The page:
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Research Questions

  1. What can the Air Force learn from higher education institutions about how they right-size their instructor corps that might be applicable to its nonrated technical training pipeline?
  2. What are the best practices associated with supply chain management?
  3. What are the possible approaches for developing a flexible instructor pool?

In fiscal year 2016, RAND Project AIR FORCE (PAF) conducted a study for the Air Force Air Education and Training Command (AETC) of inefficiencies in the nonrated technical training pipeline. The goal of this research was to identify ways to improve the efficiency and responsiveness of the Air Force's technical training enterprise for both officers and enlisted personnel. That study identified many opportunities to improve the technical training planning process, resource allocation process, and the flow of students through the technical training pipeline.

As a follow-on to that effort, AETC asked PAF to look outside the Air Force for insights and best practices upon which they could draw. AETC identified three particular topics of interest: (1) how colleges and universities right-size their instructor corps in the face of fluctuations in enrollments and demands for coursework, (2) best practices associated with supply chain management, and (3) approaches for developing a flexible instructor pool.

At the conclusion of their research, the authors identified common threads that emerged from what might appear to be rather disparate topics. One is the realization that there is no one-size-fits-all model that will work AETC-wide to achieve more-efficient operations. Instead, these concepts and the resource decisions that they drive are best applied to the individual training pipelines for each Air Force specialty. The second thread is that flexibility across the training pipeline is the key to improving planning and resource efficiency.

Key Findings

Higher education faces many of the same challenges as the Air Force's technical training enterprise; some practices from higher education possibly hold promise for the Air Force

  • Higher education institutions have advantages over AETC in terms of planning for and providing education, specifically their ability to rapidly flex when demands change and to more readily adopt new methods of planning and instruction.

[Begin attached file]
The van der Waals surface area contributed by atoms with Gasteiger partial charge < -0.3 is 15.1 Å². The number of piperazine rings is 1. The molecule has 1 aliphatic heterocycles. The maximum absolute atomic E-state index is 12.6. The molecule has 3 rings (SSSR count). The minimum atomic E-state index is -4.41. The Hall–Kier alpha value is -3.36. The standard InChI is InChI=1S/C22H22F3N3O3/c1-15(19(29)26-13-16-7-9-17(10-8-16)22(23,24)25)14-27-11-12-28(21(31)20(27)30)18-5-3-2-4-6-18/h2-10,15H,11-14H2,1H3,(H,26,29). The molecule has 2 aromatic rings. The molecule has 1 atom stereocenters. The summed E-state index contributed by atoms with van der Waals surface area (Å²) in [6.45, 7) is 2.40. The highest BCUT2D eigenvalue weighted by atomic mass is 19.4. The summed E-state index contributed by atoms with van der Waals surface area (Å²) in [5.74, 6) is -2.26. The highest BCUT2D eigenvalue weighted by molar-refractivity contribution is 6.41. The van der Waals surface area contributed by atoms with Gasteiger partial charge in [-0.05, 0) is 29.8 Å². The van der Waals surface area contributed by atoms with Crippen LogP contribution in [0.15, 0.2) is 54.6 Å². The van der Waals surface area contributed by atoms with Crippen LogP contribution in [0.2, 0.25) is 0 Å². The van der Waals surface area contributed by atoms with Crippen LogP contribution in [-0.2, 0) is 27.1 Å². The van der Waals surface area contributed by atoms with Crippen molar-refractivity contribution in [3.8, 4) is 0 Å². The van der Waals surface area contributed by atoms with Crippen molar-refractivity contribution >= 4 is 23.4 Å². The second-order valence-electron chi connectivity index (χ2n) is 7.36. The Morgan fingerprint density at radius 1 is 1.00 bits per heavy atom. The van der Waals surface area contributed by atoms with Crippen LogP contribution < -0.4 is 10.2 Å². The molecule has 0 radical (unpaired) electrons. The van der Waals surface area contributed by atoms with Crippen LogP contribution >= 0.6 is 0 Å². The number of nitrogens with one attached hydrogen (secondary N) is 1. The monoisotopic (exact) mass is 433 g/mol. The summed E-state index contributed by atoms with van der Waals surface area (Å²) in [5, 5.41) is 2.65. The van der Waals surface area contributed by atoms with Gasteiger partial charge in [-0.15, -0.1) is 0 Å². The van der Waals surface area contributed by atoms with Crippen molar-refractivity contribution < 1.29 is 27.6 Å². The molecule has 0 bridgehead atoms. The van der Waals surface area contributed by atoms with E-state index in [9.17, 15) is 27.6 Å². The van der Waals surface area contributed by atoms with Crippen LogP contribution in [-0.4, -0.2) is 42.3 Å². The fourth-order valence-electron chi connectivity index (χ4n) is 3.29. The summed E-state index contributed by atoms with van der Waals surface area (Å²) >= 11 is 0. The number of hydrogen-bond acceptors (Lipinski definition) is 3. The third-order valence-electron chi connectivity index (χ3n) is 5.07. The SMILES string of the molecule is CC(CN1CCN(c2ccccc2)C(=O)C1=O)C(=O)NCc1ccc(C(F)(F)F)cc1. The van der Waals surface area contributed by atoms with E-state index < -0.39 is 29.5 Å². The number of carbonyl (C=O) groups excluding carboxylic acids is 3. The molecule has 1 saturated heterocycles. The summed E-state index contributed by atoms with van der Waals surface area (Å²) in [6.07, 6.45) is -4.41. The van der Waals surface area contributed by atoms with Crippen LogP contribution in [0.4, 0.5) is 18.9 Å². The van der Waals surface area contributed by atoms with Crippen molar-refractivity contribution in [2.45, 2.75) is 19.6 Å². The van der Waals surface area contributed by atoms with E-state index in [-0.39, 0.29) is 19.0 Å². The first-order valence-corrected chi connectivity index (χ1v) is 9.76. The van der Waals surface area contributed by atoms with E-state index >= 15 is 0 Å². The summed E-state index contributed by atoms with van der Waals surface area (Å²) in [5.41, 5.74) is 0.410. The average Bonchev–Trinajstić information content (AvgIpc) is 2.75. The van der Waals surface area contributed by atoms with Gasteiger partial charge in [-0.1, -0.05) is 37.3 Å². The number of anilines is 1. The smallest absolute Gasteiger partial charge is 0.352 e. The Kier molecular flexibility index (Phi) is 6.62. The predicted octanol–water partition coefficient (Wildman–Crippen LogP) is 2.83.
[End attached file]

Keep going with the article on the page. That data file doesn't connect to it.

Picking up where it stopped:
• Higher education institutions can take advantage of outside expertise by outsourcing parts of their registrar functions and can quickly adopt the latest technological advances to enhance the training and planning processes.
  • Although differences exist between colleges and universities and the Air Force's training mission, AETC may benefit from adopting or adapting some of the practices currently being employed in postsecondary education.

The analogy between commercial supply chains and the "production" of trained airmen is imperfect

  • The Air Force's nonrated technical training process can be seen as two supply chains that have different underlying production systems: a supply chain for creating instructors and a supply chain for creating trained airmen.
  • Many supply chain management principles have direct application to managing technical training, particularly those pertaining to resourcing strategies.

A flexible instructor pool is a new approach to instructor resourcing that would enable AETC to quickly react to changing student requirements

  • Such a pool would draw on a mix of active duty, reserve component, civilians, contractors, and adjunct instructors⁠—options that could be used alone or in combinations to expand instructor capacity, as needed to respond to changes in demand.


  • AETC could borrow from higher education's planning and resources approaches by outsourcing or contracting for improved software for administrative functions, improving planning with modeling and improved communication, and developing an adjunct-type model for the instructor corps.
  • To use instructional approaches from higher education, AETC can explore the use of online or blended learning for initial skills training and evaluate the use of competency-based learning.
  • Drawing on best practices in supply chain management, AETC could develop a capacity-visibility capability, in which estimates are accurate, updated regularly, and include feasible timelines and magnitude of available additional resources; communicate potential requirement uncertainties in addition to a single planning target; develop technical training modeling capabilities; and create a single office that is responsible for gathering all information.
  • AETC should use a systematic approach to investigate options for creating a pool of instructors when it is determined that a proactive resourcing strategy is appropriate or when immediate needs for instructors increase. Such an approach should identify potential sources of instructors, ensure that assessment criteria represent the characteristics desired of such a pool, systematically identify barriers to using particular categories of manpower for an instructor pool and develop policies to mitigate, and develop pilot programs for promising sources of instructor manpower for a small set of AFSCs with critical shortages.

Research conducted by

This research was commissioned by the Air Force Education and Training Command (AETC) and conducted within the Manpower, Personnel, and Training Program of RAND Project AIR FORCE.

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